“Network breaches happen. From mega-corps, to governments. From unsuspecting grandmas to well known security pros. This is (kinda) excusable. What isn’t excusable, is only finding out about it, months or years later.

Canary tokens are a free, quick, painless way to help defenders discover they’ve been breached (by having attackers announce themselves.)”

Simple field test

I decided to do a simple field test and posted a canary token PDF file named password.pdf on my test web server. It was not linked from any web pages, but fairly easy to find through directory indexing and traversal, so I did not put much effort into hiding it. After approx 1 hour I got an alert informing me that someone had tried to open my super duper secret file on my web server.

IMPORTANT – It will not prevent a breach. 

It is important to note that canary tokens will not protect you from being hacked, but it will provide you with a simple tripwire that, when triggered, will alert that someone is accessing your data.

Your blog is futile


Futile? Yes, it probably is. It will not bring me millions in revenue, it will not get me invited to speak at huge global events, not even a little TED talk, nor will it save the world from the ever increasing threat from cyber crime it will not even get me famous at my workplace or within my own familiy. And most likly the only steady reader will be my self and some bots doing content indexing.

So why do I then write and try to maintain this blog? Well to me its about two, uhm no, three things, and they are all a bit selfish to be honest.

  1. Improve my writing skills.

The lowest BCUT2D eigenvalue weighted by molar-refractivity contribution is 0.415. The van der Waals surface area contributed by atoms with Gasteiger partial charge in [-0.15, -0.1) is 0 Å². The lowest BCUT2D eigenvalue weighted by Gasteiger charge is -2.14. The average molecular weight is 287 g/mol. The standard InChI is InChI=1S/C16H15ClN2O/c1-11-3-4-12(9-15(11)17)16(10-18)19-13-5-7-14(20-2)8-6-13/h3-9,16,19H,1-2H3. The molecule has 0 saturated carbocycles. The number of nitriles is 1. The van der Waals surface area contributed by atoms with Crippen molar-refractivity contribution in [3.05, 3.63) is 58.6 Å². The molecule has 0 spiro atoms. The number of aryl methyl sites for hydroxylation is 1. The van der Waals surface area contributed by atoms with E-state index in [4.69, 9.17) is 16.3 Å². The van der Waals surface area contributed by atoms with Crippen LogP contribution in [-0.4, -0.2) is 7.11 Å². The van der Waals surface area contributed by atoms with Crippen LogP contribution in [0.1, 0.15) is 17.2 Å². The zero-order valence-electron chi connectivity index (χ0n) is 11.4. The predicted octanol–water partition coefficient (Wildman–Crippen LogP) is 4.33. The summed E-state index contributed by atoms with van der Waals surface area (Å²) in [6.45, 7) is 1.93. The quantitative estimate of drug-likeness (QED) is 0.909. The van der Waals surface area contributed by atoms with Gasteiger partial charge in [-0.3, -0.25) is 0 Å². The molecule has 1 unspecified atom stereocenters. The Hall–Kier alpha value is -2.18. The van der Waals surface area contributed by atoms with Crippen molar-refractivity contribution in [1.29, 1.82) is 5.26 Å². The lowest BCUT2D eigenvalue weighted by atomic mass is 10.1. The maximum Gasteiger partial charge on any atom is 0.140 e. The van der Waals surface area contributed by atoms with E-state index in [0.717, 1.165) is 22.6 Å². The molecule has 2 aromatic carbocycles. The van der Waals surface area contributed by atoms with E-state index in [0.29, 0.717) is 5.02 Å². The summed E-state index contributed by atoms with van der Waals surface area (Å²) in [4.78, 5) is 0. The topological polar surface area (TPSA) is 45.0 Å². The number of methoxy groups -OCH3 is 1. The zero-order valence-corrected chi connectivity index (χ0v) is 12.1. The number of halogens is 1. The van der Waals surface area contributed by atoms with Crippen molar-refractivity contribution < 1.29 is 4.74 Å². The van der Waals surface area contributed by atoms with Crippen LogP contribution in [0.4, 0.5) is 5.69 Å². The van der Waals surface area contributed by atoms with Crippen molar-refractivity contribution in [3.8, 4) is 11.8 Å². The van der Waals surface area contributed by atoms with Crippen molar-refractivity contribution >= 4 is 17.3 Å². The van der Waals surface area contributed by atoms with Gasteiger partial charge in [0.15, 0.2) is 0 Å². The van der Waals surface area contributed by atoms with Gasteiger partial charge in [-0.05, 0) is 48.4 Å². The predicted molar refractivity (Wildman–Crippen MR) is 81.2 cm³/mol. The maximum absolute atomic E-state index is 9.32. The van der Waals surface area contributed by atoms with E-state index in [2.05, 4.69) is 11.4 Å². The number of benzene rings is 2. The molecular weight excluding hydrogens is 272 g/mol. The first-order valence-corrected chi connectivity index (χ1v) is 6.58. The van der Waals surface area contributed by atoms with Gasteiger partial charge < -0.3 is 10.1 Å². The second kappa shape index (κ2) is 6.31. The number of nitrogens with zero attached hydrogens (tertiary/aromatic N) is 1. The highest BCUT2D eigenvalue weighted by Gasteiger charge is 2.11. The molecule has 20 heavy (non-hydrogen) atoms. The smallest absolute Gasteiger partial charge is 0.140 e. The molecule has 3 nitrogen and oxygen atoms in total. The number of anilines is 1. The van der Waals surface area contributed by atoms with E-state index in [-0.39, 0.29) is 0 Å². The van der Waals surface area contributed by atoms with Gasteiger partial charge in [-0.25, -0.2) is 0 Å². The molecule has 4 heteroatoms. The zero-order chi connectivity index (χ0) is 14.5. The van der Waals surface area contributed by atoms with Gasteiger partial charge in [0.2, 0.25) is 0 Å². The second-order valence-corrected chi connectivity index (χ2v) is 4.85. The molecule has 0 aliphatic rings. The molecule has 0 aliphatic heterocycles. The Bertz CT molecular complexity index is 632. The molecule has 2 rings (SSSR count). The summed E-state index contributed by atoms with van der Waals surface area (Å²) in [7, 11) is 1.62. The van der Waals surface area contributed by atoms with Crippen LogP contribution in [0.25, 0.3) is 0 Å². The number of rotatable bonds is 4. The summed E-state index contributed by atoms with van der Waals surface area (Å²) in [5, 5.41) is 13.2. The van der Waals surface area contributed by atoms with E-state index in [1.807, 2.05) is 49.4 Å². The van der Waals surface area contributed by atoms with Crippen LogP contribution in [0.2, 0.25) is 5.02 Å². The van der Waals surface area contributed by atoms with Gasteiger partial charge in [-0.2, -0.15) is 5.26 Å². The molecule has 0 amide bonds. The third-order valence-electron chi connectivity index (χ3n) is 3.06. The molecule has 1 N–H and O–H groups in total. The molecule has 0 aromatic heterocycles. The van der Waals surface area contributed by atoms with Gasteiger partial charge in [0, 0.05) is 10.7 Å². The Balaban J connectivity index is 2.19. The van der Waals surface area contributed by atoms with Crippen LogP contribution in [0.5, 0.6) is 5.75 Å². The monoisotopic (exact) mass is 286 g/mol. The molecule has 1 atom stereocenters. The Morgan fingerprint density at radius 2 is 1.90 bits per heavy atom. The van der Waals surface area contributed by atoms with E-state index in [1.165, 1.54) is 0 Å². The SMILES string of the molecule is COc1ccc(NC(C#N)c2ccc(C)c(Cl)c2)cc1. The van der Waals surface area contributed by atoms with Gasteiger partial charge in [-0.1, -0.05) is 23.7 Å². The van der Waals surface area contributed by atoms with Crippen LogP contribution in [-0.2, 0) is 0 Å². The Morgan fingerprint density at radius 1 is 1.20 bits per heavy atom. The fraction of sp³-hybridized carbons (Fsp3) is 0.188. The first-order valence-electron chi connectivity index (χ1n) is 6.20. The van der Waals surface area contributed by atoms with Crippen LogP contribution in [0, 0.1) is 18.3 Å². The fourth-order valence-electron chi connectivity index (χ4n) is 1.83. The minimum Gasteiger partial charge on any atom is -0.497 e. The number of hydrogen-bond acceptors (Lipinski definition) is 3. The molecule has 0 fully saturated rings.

2. Motivation to learn more stuff
  3. Build an online presense that I own and control.

The third one is probably the most important. You might make the argument that building your own brand never have been so easy with the potiential given to you by Facebook, Youtube, Instagram, snapchat and linkedIn (++). But to be honest, to me it seems that sticking only to those types of communication platforms carries a risk of suddenly disappearing after programmer tweaks an algoritm or the legal department at LinkedIn decides to change their terms of use.

Don’t get me wrong, the mainstream social media channels are very good, and when used correctly they are extremly powerfull. But for people like me that not neccessary qualifies as communication experts it is not always easy to identify what message goes to what channel.. and sometimes I don’t want to bother all of my 37 twitter followers, my facebook friends nor my LinkedIn collegues with my scribblings that not always makes any sense at all.

Also, after googling my own name, I realised that the only pages with content generated by my self are some really bad homepages from the late 1990’s. So its time to push the sorry excuse for a homepage further down on the page rankings.

And… yes.. I wish to be able to post a photo of the “nipple tweeking sisters” if want to, without Zuckerberg and friends getting all puritanistic (is that even a word?) and remove my post because it contains a body part that for some reasion is very scary for americans.


So Futile, in the sense of saving and changing the world, but futile for me? hopefully not